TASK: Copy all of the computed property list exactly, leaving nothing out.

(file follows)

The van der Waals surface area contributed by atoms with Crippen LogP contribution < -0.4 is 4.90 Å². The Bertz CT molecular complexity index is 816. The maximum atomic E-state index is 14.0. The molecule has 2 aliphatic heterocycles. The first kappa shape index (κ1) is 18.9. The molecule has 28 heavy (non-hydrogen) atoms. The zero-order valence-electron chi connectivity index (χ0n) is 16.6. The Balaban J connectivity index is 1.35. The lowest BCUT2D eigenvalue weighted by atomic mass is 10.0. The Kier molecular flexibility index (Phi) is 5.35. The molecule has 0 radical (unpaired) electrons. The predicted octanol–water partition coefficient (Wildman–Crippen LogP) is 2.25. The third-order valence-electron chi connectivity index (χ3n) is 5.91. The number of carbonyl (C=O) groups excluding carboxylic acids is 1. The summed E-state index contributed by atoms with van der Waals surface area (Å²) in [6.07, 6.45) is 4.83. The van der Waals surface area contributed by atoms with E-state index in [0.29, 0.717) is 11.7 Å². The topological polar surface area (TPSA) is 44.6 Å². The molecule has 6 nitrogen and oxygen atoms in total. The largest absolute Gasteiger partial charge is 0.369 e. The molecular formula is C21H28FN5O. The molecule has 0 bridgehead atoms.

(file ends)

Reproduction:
The van der Waals surface area contributed by atoms with Crippen LogP contribution < -0.4 is 4.90 Å². The Bertz CT molecular complexity index is 816. The maximum atomic E-state index is 14.0. The molecule has 2 aliphatic heterocycles. The first kappa shape index (κ1) is 18.9. The molecule has 28 heavy (non-hydrogen) atoms. The zero-order valence-electron chi connectivity index (χ0n) is 16.6. The Balaban J connectivity index is 1.35. The lowest BCUT2D eigenvalue weighted by atomic mass is 10.0. The Kier molecular flexibility index (Phi) is 5.35. The molecule has 0 radical (unpaired) electrons. The predicted octanol–water partition coefficient (Wildman–Crippen LogP) is 2.25. The third-order valence-electron chi connectivity index (χ3n) is 5.91. The number of carbonyl (C=O) groups excluding carboxylic acids is 1. The summed E-state index contributed by atoms with van der Waals surface area (Å²) in [6.07, 6.45) is 4.83. The van der Waals surface area contributed by atoms with E-state index in [0.29, 0.717) is 11.7 Å². The topological polar surface area (TPSA) is 44.6 Å². The molecule has 6 nitrogen and oxygen atoms in total. The largest absolute Gasteiger partial charge is 0.369 e. The molecular formula is C21H28FN5O. The molecule has 0 bridgehead atoms.